Valentina Geri, “The Deconstruction of the italiani brava gente Myth in Dino Risi’s La marcia su Roma (1962)”

Abstract: Dino Risi’s La marcia su Roma is a film that aims to reflect on the socio-historical context that led Fascism to secure political power in Italy. The film was shot in 1962, two years after the newly elected Christian Democrat Tambroni government accepted the political support of the Movimento Sociale Italiano (a neo-Fascist party) to form a majority in Parliament. Set between 1919 and 1922, the years when the Fascist political party started to take shape, La marcia su Roma reflects on Italians’ compliant attitude toward Fascism, both in the early 1920s, the time of the Fascist rise to power, and in the early 1960s, the present historical time of Risi’s film. The film narrates the story of two ordinary men, Domenico Rocchetti (Vittorio Gassman) and Umberto Gavazza (Ugo Tognazzi), who, for different reasons, and out of no real political conviction, decide to join the camicie nere to march on Rome. La marcia su Roma ironically attempts to deconstruct the italiani brava gente myth by holding as responsible those Italians who, even lacking commitment to Fascism, were nonetheless compliant with it and therefore directly or indirectly contributed to the establishment of the Fascist regime.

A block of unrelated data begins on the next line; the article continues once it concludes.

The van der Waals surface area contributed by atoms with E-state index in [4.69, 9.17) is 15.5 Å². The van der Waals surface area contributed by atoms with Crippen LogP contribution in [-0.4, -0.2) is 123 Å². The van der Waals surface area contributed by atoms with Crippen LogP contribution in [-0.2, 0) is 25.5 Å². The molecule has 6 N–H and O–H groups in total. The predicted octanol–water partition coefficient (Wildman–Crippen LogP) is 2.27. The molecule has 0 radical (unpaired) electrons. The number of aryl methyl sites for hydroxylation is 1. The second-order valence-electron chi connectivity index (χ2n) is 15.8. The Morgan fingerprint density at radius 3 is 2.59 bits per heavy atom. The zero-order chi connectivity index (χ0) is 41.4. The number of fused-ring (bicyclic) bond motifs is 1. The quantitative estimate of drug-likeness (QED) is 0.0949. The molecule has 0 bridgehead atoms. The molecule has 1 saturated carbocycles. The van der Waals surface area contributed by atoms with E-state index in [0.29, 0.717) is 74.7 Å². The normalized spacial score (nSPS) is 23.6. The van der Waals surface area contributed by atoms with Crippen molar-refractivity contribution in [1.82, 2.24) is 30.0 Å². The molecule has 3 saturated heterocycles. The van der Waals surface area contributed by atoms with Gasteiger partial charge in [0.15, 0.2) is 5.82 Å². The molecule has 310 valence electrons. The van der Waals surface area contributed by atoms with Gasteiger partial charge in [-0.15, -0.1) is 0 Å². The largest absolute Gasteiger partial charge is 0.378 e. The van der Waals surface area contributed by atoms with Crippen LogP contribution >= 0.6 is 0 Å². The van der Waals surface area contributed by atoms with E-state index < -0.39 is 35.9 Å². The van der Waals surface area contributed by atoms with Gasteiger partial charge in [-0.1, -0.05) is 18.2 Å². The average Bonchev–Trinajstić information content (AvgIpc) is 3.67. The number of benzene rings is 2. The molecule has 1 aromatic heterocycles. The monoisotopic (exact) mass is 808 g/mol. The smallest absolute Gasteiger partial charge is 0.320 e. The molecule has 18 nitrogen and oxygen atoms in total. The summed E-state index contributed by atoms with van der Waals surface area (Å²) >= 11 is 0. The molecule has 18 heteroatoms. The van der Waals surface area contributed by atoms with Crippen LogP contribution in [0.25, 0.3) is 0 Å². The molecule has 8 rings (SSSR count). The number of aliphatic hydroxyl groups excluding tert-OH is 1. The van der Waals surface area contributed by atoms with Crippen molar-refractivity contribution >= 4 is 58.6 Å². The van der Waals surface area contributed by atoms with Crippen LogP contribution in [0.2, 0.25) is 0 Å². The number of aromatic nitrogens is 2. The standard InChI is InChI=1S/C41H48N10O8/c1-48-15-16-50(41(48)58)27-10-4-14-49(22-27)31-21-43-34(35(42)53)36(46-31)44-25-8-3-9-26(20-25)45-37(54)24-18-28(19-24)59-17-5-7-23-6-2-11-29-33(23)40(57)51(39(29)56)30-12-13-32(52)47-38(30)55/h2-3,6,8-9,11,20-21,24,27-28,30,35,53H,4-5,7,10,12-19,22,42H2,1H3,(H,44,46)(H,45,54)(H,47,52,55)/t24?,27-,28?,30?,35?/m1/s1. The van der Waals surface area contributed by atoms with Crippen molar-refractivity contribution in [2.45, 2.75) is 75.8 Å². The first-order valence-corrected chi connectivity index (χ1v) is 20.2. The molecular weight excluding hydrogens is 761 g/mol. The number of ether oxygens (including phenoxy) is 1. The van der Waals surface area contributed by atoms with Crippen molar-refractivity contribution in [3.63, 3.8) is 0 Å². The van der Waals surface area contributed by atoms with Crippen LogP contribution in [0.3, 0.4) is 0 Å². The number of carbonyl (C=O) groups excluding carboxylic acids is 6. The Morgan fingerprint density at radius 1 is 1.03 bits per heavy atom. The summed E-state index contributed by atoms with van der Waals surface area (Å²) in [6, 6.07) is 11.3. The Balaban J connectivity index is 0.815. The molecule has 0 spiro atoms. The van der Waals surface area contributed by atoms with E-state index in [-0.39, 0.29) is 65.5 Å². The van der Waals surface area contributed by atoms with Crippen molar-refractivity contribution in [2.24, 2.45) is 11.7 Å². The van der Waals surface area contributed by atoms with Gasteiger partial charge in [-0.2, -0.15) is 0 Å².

Keywords: Dino Risi, La marcia su Roma, italiani brava gente, Fascism, The march on Rome, Fernando Tambroni, Vittorio Gassman, Ugo Tognazzi.